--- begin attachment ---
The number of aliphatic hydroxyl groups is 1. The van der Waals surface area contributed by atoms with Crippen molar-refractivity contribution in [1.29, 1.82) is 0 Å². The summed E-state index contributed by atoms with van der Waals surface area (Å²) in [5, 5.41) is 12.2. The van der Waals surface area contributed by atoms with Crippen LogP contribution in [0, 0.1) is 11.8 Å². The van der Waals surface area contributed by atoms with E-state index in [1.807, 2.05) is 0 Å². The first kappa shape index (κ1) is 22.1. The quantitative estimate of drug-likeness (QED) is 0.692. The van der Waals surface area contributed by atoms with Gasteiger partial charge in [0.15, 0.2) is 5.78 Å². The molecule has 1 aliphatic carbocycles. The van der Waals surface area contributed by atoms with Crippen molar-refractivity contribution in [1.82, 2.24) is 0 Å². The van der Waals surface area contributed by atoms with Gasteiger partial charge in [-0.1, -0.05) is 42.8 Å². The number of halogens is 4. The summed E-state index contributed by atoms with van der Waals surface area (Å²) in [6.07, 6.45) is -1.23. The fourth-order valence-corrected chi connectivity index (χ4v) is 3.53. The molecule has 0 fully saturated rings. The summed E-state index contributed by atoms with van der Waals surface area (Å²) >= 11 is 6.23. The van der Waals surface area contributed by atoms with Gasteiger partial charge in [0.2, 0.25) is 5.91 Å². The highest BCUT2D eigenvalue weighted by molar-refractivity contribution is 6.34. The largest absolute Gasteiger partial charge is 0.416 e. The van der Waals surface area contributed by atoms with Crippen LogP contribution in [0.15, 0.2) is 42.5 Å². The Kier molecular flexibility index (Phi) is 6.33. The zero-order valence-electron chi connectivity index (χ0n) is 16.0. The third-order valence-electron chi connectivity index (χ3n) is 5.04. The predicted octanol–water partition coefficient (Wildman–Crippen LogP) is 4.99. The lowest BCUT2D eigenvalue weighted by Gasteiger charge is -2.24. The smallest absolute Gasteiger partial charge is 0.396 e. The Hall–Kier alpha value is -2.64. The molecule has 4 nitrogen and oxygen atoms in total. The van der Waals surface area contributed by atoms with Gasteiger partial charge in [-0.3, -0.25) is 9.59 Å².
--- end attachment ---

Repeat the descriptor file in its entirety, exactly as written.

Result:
The number of aliphatic hydroxyl groups is 1. The van der Waals surface area contributed by atoms with Crippen molar-refractivity contribution in [1.29, 1.82) is 0 Å². The summed E-state index contributed by atoms with van der Waals surface area (Å²) in [5, 5.41) is 12.2. The van der Waals surface area contributed by atoms with Crippen LogP contribution in [0, 0.1) is 11.8 Å². The van der Waals surface area contributed by atoms with E-state index in [1.807, 2.05) is 0 Å². The first kappa shape index (κ1) is 22.1. The quantitative estimate of drug-likeness (QED) is 0.692. The van der Waals surface area contributed by atoms with Gasteiger partial charge in [0.15, 0.2) is 5.78 Å². The molecule has 1 aliphatic carbocycles. The van der Waals surface area contributed by atoms with Crippen molar-refractivity contribution in [1.82, 2.24) is 0 Å². The van der Waals surface area contributed by atoms with Gasteiger partial charge in [-0.1, -0.05) is 42.8 Å². The number of halogens is 4. The summed E-state index contributed by atoms with van der Waals surface area (Å²) in [6.07, 6.45) is -1.23. The fourth-order valence-corrected chi connectivity index (χ4v) is 3.53. The molecule has 0 fully saturated rings. The summed E-state index contributed by atoms with van der Waals surface area (Å²) >= 11 is 6.23. The van der Waals surface area contributed by atoms with Gasteiger partial charge in [0.2, 0.25) is 5.91 Å². The highest BCUT2D eigenvalue weighted by molar-refractivity contribution is 6.34. The largest absolute Gasteiger partial charge is 0.416 e. The van der Waals surface area contributed by atoms with Crippen LogP contribution in [0.15, 0.2) is 42.5 Å². The Kier molecular flexibility index (Phi) is 6.33. The zero-order valence-electron chi connectivity index (χ0n) is 16.0. The third-order valence-electron chi connectivity index (χ3n) is 5.04. The predicted octanol–water partition coefficient (Wildman–Crippen LogP) is 4.99. The lowest BCUT2D eigenvalue weighted by Gasteiger charge is -2.24. The smallest absolute Gasteiger partial charge is 0.396 e. The Hall–Kier alpha value is -2.64. The molecule has 4 nitrogen and oxygen atoms in total. The van der Waals surface area contributed by atoms with Gasteiger partial charge in [-0.3, -0.25) is 9.59 Å².